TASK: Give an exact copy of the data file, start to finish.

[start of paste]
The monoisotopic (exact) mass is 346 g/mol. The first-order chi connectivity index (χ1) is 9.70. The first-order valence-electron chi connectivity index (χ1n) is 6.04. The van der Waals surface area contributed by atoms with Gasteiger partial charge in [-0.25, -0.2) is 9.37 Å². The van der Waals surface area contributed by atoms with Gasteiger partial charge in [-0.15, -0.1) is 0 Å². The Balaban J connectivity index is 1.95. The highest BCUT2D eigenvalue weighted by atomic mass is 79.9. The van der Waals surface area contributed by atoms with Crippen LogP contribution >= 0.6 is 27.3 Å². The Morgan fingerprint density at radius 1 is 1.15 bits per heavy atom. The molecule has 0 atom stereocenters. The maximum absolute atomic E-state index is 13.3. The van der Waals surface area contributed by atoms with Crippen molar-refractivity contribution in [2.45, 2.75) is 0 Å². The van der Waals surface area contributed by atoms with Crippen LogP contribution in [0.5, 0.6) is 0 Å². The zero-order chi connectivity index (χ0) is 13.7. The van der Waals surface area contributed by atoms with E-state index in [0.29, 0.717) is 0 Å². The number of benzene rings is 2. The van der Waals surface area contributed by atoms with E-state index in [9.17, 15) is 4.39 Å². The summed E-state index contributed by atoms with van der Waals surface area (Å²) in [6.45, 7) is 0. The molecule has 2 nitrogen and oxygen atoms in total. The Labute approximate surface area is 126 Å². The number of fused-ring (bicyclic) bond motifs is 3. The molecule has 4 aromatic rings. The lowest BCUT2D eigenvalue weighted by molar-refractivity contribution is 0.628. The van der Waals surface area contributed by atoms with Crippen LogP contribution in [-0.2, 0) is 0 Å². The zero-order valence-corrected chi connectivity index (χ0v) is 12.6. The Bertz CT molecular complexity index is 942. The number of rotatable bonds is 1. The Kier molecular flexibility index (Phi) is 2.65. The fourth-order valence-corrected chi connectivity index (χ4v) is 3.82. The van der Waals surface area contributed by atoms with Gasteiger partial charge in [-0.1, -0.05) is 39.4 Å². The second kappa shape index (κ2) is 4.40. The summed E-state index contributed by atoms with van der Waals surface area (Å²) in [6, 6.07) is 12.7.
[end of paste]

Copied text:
The monoisotopic (exact) mass is 346 g/mol. The first-order chi connectivity index (χ1) is 9.70. The first-order valence-electron chi connectivity index (χ1n) is 6.04. The van der Waals surface area contributed by atoms with Gasteiger partial charge in [-0.25, -0.2) is 9.37 Å². The van der Waals surface area contributed by atoms with Gasteiger partial charge in [-0.15, -0.1) is 0 Å². The Balaban J connectivity index is 1.95. The highest BCUT2D eigenvalue weighted by atomic mass is 79.9. The van der Waals surface area contributed by atoms with Crippen LogP contribution >= 0.6 is 27.3 Å². The Morgan fingerprint density at radius 1 is 1.15 bits per heavy atom. The molecule has 0 atom stereocenters. The maximum absolute atomic E-state index is 13.3. The van der Waals surface area contributed by atoms with Crippen molar-refractivity contribution in [2.45, 2.75) is 0 Å². The van der Waals surface area contributed by atoms with Crippen LogP contribution in [0.5, 0.6) is 0 Å². The zero-order chi connectivity index (χ0) is 13.7. The van der Waals surface area contributed by atoms with E-state index in [0.29, 0.717) is 0 Å². The number of benzene rings is 2. The van der Waals surface area contributed by atoms with E-state index in [9.17, 15) is 4.39 Å². The summed E-state index contributed by atoms with van der Waals surface area (Å²) in [6.45, 7) is 0. The molecule has 2 nitrogen and oxygen atoms in total. The Labute approximate surface area is 126 Å². The number of fused-ring (bicyclic) bond motifs is 3. The molecule has 4 aromatic rings. The lowest BCUT2D eigenvalue weighted by molar-refractivity contribution is 0.628. The van der Waals surface area contributed by atoms with Crippen LogP contribution in [-0.2, 0) is 0 Å². The zero-order valence-corrected chi connectivity index (χ0v) is 12.6. The Bertz CT molecular complexity index is 942. The number of rotatable bonds is 1. The Kier molecular flexibility index (Phi) is 2.65. The fourth-order valence-corrected chi connectivity index (χ4v) is 3.82. The van der Waals surface area contributed by atoms with Gasteiger partial charge in [-0.1, -0.05) is 39.4 Å². The second kappa shape index (κ2) is 4.40. The summed E-state index contributed by atoms with van der Waals surface area (Å²) in [6, 6.07) is 12.7.